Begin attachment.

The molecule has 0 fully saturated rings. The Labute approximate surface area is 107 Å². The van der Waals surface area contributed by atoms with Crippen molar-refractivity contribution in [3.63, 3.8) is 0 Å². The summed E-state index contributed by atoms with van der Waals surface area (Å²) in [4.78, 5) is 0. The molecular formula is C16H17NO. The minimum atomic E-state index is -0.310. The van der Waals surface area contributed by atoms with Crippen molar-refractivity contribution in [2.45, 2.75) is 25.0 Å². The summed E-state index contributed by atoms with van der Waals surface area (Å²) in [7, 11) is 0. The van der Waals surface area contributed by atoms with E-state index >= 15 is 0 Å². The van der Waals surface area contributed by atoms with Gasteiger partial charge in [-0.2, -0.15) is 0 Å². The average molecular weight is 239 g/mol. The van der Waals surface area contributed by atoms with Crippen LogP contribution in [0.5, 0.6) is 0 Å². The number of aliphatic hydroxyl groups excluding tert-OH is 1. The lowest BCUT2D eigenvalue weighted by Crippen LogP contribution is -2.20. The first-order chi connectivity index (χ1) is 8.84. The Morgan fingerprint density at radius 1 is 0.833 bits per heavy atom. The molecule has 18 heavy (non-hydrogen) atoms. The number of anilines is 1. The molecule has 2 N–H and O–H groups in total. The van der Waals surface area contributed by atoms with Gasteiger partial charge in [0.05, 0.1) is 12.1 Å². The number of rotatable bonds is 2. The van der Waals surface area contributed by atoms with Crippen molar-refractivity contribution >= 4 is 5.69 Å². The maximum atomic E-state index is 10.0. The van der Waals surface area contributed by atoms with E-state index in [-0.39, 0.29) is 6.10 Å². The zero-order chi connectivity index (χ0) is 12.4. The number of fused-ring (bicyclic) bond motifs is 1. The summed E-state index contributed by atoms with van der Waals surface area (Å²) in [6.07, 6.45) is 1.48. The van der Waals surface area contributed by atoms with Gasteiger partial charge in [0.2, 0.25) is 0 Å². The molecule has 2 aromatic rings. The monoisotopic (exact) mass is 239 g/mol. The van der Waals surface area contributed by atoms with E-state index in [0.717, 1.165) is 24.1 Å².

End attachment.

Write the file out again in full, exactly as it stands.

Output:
The molecule has 0 fully saturated rings. The Labute approximate surface area is 107 Å². The van der Waals surface area contributed by atoms with Crippen molar-refractivity contribution in [3.63, 3.8) is 0 Å². The summed E-state index contributed by atoms with van der Waals surface area (Å²) in [4.78, 5) is 0. The molecular formula is C16H17NO. The minimum atomic E-state index is -0.310. The van der Waals surface area contributed by atoms with Crippen molar-refractivity contribution in [2.45, 2.75) is 25.0 Å². The summed E-state index contributed by atoms with van der Waals surface area (Å²) in [7, 11) is 0. The van der Waals surface area contributed by atoms with E-state index >= 15 is 0 Å². The van der Waals surface area contributed by atoms with Gasteiger partial charge in [-0.2, -0.15) is 0 Å². The average molecular weight is 239 g/mol. The van der Waals surface area contributed by atoms with Crippen LogP contribution in [0.5, 0.6) is 0 Å². The number of aliphatic hydroxyl groups excluding tert-OH is 1. The lowest BCUT2D eigenvalue weighted by Crippen LogP contribution is -2.20. The first-order chi connectivity index (χ1) is 8.84. The Morgan fingerprint density at radius 1 is 0.833 bits per heavy atom. The molecule has 18 heavy (non-hydrogen) atoms. The number of anilines is 1. The molecule has 2 N–H and O–H groups in total. The van der Waals surface area contributed by atoms with Gasteiger partial charge in [0.05, 0.1) is 12.1 Å². The number of rotatable bonds is 2. The van der Waals surface area contributed by atoms with Crippen molar-refractivity contribution >= 4 is 5.69 Å². The maximum atomic E-state index is 10.0. The van der Waals surface area contributed by atoms with E-state index in [-0.39, 0.29) is 6.10 Å². The zero-order chi connectivity index (χ0) is 12.4. The number of fused-ring (bicyclic) bond motifs is 1. The summed E-state index contributed by atoms with van der Waals surface area (Å²) in [6.07, 6.45) is 1.48. The van der Waals surface area contributed by atoms with Gasteiger partial charge in [0.2, 0.25) is 0 Å². The molecule has 2 aromatic rings. The monoisotopic (exact) mass is 239 g/mol. The van der Waals surface area contributed by atoms with E-state index in [0.717, 1.165) is 24.1 Å².